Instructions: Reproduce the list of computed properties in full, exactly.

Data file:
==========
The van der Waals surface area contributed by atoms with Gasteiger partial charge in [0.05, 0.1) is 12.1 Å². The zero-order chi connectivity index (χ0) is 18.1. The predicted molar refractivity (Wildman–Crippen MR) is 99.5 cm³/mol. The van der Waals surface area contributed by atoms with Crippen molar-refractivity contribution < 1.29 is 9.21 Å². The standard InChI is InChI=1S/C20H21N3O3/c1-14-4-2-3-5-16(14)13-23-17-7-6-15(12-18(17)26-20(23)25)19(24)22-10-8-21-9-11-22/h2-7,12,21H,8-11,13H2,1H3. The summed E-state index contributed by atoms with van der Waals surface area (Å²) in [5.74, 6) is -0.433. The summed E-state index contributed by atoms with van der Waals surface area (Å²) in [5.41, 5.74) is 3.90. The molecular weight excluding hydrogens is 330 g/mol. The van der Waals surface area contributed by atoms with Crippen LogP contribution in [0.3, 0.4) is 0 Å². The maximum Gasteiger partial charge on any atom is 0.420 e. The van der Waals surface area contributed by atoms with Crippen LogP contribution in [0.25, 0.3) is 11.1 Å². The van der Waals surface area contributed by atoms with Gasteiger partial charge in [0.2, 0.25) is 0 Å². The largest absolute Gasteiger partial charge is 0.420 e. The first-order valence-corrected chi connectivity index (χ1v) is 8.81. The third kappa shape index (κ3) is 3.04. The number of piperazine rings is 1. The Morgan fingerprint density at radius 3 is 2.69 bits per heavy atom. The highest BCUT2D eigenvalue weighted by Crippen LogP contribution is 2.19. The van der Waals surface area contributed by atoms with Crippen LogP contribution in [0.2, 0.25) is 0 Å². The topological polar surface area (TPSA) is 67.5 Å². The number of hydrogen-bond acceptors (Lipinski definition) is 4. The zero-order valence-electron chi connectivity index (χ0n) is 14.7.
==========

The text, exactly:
The van der Waals surface area contributed by atoms with Gasteiger partial charge in [0.05, 0.1) is 12.1 Å². The zero-order chi connectivity index (χ0) is 18.1. The predicted molar refractivity (Wildman–Crippen MR) is 99.5 cm³/mol. The van der Waals surface area contributed by atoms with Crippen molar-refractivity contribution < 1.29 is 9.21 Å². The standard InChI is InChI=1S/C20H21N3O3/c1-14-4-2-3-5-16(14)13-23-17-7-6-15(12-18(17)26-20(23)25)19(24)22-10-8-21-9-11-22/h2-7,12,21H,8-11,13H2,1H3. The summed E-state index contributed by atoms with van der Waals surface area (Å²) in [5.74, 6) is -0.433. The summed E-state index contributed by atoms with van der Waals surface area (Å²) in [5.41, 5.74) is 3.90. The molecular weight excluding hydrogens is 330 g/mol. The van der Waals surface area contributed by atoms with Crippen LogP contribution in [0.3, 0.4) is 0 Å². The maximum Gasteiger partial charge on any atom is 0.420 e. The van der Waals surface area contributed by atoms with Crippen LogP contribution in [0.25, 0.3) is 11.1 Å². The van der Waals surface area contributed by atoms with Gasteiger partial charge in [0.2, 0.25) is 0 Å². The largest absolute Gasteiger partial charge is 0.420 e. The first-order valence-corrected chi connectivity index (χ1v) is 8.81. The third kappa shape index (κ3) is 3.04. The number of piperazine rings is 1. The Morgan fingerprint density at radius 3 is 2.69 bits per heavy atom. The highest BCUT2D eigenvalue weighted by Crippen LogP contribution is 2.19. The van der Waals surface area contributed by atoms with Crippen LogP contribution in [0.2, 0.25) is 0 Å². The topological polar surface area (TPSA) is 67.5 Å². The number of hydrogen-bond acceptors (Lipinski definition) is 4. The zero-order valence-electron chi connectivity index (χ0n) is 14.7.